IWMF Announces Second Group of 2015 Grantees of The Howard G. Buffett Fund For Women Journalists


Women journalists from Argentina, Guinea, Philippines and the US to receive $60,000

September 24, 2015 – The International Women’s Media Foundation (IWMF) is proud to announce the second group of 2015 grantees for Howard G. Buffett Fund for Women Journalists. Nine women journalists were selected from a strong pool of 400 applicants representing media projects based in over 90 countries.

Second Group of 2015 IWMF Grantees of the Howard G. Buffett Fund for Women Journalists:

Imelda Abano is awarded a $5,000 grant to complete a multi-media project and hold a skills building workshop for local women journalists in disaster hit areas of the Philippines. Imelda is a freelance contributor for the Thomson Reuters Foundation based in Manila. She has covered climate change and other environmental issues in the Philippines and Asia for 15 years and is the president of the Philippine Network of Environmental Journalists.

Deepa Bharath is awarded a $9,000 grant to write a series of articles about former extremists who are working to educate young people and prevent them from joining terrorist groups. Deepa is a staff writer for The Orange County Register covering religion and health. She has worked a number of beats from city government to crime and courts for Southern California newspapers including the Register, Los Angeles Times and the Daily Breeze.

Monique Curtis is awarded a grant of $2,000 to report on the effects of the Ebola epidemic in rural communities in Guinea. Monique is a multimedia journalist based in Conakry, Guinea. She is the President of the Alliance for Women in the Media in Guinea, which is responsible for awarding the Hadiatou Sow Prize for the most outstanding women journalists Guinea. In 2007 Monique participated in the International Visitor Leadership Program sponsored by the US Department of State.

Melanie DeKlerk is awarded a grant of $4,500 to obtain hostile environment and first aid training. Melanie is the assignment editor for Global National News in Canada. She was Global’s liaison with the Canadian Military in Afghanistan for six years before becoming embedded on base in Kandahar where she field produced stories on the closing of Canada’s historic combat mission and produced the first live blog in a war zone. Most recently she was in Myanmar working on stories about the rapid changes in the country.

Elizabeth Dickinson is awarded a grant of $6,000 for an in-depth writing project that challenges traditional narratives on women’s rights in the Gulf. Elizabeth is a Deca journalist based in the Arabian Peninsula. Her writing has appeared in The New Yorker, Foreign Policy, The Economist, Politico Magazine, the Christian Science Monitor, the Wall Street Journal, the New York Times, and The Financial Times. She was the first Western journalist to chronicle the private Kuwaiti donor network funding Syria’s opposition and has written extensively about Gulf financing to the conflict.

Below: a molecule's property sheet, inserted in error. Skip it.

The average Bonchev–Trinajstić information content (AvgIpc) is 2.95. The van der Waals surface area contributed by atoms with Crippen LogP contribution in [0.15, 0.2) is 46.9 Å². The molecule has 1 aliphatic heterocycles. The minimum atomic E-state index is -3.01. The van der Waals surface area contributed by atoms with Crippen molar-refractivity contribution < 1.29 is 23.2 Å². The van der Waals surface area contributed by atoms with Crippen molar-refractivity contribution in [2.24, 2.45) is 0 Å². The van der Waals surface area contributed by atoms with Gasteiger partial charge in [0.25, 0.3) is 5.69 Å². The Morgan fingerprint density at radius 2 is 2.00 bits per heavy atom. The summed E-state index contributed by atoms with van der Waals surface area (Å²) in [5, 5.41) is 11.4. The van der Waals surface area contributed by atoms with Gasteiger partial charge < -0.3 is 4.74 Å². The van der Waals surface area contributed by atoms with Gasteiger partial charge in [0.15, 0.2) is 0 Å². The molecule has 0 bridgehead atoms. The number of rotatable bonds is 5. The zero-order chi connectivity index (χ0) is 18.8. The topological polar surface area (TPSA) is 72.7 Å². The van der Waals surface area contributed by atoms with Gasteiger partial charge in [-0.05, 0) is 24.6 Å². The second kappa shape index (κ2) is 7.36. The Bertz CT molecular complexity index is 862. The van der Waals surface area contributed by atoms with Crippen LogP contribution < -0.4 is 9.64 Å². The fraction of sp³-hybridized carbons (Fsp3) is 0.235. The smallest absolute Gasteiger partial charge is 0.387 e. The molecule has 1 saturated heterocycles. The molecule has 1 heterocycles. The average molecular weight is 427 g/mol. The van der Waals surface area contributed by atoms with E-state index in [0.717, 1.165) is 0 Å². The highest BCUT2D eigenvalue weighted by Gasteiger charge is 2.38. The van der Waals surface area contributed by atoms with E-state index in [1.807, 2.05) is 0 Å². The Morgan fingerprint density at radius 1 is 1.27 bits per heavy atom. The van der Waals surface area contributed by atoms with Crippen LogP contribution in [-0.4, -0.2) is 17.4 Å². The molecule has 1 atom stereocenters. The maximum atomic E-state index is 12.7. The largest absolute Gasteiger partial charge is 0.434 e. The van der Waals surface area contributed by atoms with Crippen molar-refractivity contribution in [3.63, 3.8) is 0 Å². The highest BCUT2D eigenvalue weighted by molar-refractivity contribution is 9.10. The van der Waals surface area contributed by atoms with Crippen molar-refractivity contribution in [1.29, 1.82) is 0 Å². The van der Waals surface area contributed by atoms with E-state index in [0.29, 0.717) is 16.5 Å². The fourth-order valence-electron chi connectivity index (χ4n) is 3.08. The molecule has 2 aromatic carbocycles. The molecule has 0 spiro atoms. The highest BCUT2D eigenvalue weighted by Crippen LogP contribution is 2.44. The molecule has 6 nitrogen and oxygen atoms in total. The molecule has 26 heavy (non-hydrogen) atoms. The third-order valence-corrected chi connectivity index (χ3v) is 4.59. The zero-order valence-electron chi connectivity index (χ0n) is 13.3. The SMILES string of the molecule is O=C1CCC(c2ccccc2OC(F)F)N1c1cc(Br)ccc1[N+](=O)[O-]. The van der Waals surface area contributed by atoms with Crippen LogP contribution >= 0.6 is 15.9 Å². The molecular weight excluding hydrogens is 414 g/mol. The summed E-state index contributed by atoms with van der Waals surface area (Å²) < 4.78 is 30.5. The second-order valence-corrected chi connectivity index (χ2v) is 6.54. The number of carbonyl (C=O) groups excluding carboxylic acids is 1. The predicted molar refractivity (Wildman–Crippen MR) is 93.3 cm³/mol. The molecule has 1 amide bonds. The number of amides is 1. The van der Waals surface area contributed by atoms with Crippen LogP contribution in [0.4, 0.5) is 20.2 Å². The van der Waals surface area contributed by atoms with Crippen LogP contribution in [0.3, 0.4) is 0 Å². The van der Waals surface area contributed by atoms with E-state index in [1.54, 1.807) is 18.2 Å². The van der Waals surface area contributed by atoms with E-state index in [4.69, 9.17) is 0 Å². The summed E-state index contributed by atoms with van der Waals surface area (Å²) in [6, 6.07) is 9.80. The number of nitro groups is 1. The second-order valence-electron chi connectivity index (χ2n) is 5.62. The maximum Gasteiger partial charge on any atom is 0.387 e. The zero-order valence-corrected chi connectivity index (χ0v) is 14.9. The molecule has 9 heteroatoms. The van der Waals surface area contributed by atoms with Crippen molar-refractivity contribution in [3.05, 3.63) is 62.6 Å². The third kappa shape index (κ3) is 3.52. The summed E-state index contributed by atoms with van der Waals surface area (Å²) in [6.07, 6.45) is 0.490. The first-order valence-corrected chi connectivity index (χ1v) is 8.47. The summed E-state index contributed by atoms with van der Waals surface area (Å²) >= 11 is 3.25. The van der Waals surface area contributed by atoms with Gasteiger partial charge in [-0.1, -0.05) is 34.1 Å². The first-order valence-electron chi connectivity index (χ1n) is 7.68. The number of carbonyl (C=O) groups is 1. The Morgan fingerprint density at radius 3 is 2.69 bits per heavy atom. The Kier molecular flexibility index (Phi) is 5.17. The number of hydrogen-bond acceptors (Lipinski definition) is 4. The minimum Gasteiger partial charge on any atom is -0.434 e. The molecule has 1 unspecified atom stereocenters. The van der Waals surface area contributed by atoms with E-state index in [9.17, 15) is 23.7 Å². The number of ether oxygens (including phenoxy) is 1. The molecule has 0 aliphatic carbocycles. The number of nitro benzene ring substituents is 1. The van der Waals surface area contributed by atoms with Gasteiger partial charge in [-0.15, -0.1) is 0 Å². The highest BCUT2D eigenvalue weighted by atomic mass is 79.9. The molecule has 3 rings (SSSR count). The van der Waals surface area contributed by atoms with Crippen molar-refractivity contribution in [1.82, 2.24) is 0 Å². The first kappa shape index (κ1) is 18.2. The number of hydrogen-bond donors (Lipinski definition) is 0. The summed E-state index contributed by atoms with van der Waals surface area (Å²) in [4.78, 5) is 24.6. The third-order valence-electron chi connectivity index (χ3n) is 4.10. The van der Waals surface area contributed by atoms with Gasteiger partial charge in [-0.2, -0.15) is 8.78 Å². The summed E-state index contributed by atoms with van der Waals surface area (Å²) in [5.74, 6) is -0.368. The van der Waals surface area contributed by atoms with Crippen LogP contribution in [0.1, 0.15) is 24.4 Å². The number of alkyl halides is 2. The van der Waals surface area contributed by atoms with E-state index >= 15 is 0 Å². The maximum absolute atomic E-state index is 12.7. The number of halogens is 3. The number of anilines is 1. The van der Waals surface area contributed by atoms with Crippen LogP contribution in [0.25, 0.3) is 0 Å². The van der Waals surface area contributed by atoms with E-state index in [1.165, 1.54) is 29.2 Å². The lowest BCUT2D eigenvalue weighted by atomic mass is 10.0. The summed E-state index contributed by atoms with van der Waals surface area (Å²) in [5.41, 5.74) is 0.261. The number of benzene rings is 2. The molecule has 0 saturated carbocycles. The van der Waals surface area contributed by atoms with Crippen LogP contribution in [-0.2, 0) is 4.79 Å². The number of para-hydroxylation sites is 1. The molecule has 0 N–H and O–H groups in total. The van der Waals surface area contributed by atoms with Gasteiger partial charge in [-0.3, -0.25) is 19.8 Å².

Karen Lowe is awarded a grant of $19,000 for her project “The Age Bomb, a series of radio pieces on the phenomenon of the world’s fast-growing aging population. Karen has reported for This American Life, worked as the foreign editor at Marketplace Radio and was a reporter and editor for Agence France-Presse. She is the Creator and Executive Producer of Bending Borders, a radio and multimedia production project that connects people from around the world through shared human experiences.

Alex Potter is awarded a grant of $6,000 for a photography project on former prisoners. Alex is a photographer and journalist based in the Middle East. She aims to bridge the gap between the foreign and familiar by creating thought-provoking and emotional images. Her work can be seen in publications like the New York Times, Washington Post, Newsweek, and NPR. Alex is a founding member of the Koan Collective of photographers.

Martine Powers is awarded a grant of $6,000 to attend the Transom Story Workshop, a two-month full-time audio journalism course in Massachusetts. Martine specializes in reporting on transportation, infrastructure, and urban design. She recently concluded a year on a Fulbright Fellowship in Trinidad and Tobago, where she wrote for the Guardian, Latterly Magazine, Caribbean Beat Magazine, and OZY.com. Previously, she worked on the metro staff of the Boston Globe and served on the Pulitzer Prize-winning team that covered the Boston Marathon bombings.

Laura Zommer and her team are awarded a grant of $7,000 to support Chequeado, an independent news organization and Latin America’s first fact-checking site. Laura is a journalist, lawyer and access to information activist. She is the Director at Chequeado and a Professor at the University of Buenos Aires. Chequeado’s goal is to generate interest and social demand for data and public information and to promote transparency and improve democracy.

The IWMF will announce details about future funding rounds in late October 2015. At least $2.3 million will be awarded to grantees over the next 10 years. The opportunities this Fund will empower are critical to transparency, democracy and embracing the diversity of voices reporting across all media platforms. The only prerequisite is that grantees are female journalists working full-time either for a specific media outlet or as a freelancer.

The Fund was established by the IWMF in 2014 with the generous support of the Howard G. Buffett Foundation to promote the work and advance the contributions of women in the media working around the world.

Learn more about the Fund, sign up for updates, and submit proposals during the application period for future funding rounds here.

Follow the progress of IWMF grantees on Twitter @IWMF, #IWMFfund, #IWMFgrantee.

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